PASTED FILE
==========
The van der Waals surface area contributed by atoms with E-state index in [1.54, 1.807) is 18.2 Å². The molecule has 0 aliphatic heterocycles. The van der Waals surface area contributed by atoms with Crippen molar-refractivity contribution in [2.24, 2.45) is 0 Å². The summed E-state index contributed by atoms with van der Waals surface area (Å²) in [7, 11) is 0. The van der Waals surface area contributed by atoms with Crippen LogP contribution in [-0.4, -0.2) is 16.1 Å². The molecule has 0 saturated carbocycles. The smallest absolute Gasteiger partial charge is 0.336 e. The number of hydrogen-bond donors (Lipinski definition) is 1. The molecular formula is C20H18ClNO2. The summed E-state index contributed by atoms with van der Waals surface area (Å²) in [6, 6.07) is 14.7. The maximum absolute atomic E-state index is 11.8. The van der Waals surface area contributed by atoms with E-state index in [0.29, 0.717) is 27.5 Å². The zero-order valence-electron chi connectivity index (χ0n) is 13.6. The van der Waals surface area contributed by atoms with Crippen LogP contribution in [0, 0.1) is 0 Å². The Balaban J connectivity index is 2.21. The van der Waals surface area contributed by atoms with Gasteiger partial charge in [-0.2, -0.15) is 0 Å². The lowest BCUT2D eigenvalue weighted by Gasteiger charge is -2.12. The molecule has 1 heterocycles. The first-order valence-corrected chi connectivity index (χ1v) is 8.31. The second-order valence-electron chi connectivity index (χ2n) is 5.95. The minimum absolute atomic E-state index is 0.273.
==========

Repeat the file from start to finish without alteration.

The van der Waals surface area contributed by atoms with E-state index in [1.54, 1.807) is 18.2 Å². The molecule has 0 aliphatic heterocycles. The van der Waals surface area contributed by atoms with Crippen molar-refractivity contribution in [2.24, 2.45) is 0 Å². The summed E-state index contributed by atoms with van der Waals surface area (Å²) in [7, 11) is 0. The van der Waals surface area contributed by atoms with Crippen LogP contribution in [-0.4, -0.2) is 16.1 Å². The molecule has 0 saturated carbocycles. The smallest absolute Gasteiger partial charge is 0.336 e. The number of hydrogen-bond donors (Lipinski definition) is 1. The molecular formula is C20H18ClNO2. The summed E-state index contributed by atoms with van der Waals surface area (Å²) in [6, 6.07) is 14.7. The maximum absolute atomic E-state index is 11.8. The van der Waals surface area contributed by atoms with E-state index in [0.29, 0.717) is 27.5 Å². The zero-order valence-electron chi connectivity index (χ0n) is 13.6. The van der Waals surface area contributed by atoms with Crippen LogP contribution in [0, 0.1) is 0 Å². The Balaban J connectivity index is 2.21. The van der Waals surface area contributed by atoms with Gasteiger partial charge in [-0.2, -0.15) is 0 Å². The lowest BCUT2D eigenvalue weighted by Gasteiger charge is -2.12. The molecule has 1 heterocycles. The first-order valence-corrected chi connectivity index (χ1v) is 8.31. The second-order valence-electron chi connectivity index (χ2n) is 5.95. The minimum absolute atomic E-state index is 0.273.